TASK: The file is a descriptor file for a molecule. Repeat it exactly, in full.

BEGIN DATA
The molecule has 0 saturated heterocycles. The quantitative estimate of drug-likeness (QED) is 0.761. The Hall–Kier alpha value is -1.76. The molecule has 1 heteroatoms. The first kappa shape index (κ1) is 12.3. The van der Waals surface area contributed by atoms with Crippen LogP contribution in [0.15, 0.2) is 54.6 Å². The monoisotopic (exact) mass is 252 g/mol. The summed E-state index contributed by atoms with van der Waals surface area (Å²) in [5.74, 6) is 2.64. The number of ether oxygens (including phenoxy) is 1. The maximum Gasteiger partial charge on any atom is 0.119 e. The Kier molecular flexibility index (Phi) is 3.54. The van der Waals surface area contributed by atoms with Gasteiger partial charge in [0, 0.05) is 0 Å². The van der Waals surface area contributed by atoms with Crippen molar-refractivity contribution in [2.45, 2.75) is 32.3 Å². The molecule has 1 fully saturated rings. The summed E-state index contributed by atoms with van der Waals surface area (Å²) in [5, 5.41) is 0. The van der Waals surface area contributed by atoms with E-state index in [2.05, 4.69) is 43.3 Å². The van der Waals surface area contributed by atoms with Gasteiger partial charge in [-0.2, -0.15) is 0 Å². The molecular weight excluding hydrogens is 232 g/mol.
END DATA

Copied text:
The molecule has 0 saturated heterocycles. The quantitative estimate of drug-likeness (QED) is 0.761. The Hall–Kier alpha value is -1.76. The molecule has 1 heteroatoms. The first kappa shape index (κ1) is 12.3. The van der Waals surface area contributed by atoms with Crippen LogP contribution in [0.15, 0.2) is 54.6 Å². The monoisotopic (exact) mass is 252 g/mol. The summed E-state index contributed by atoms with van der Waals surface area (Å²) in [5.74, 6) is 2.64. The number of ether oxygens (including phenoxy) is 1. The maximum Gasteiger partial charge on any atom is 0.119 e. The Kier molecular flexibility index (Phi) is 3.54. The van der Waals surface area contributed by atoms with Gasteiger partial charge in [0, 0.05) is 0 Å². The van der Waals surface area contributed by atoms with Crippen molar-refractivity contribution in [2.45, 2.75) is 32.3 Å². The molecule has 1 fully saturated rings. The summed E-state index contributed by atoms with van der Waals surface area (Å²) in [5, 5.41) is 0. The van der Waals surface area contributed by atoms with E-state index in [2.05, 4.69) is 43.3 Å². The van der Waals surface area contributed by atoms with Gasteiger partial charge in [-0.2, -0.15) is 0 Å². The molecular weight excluding hydrogens is 232 g/mol.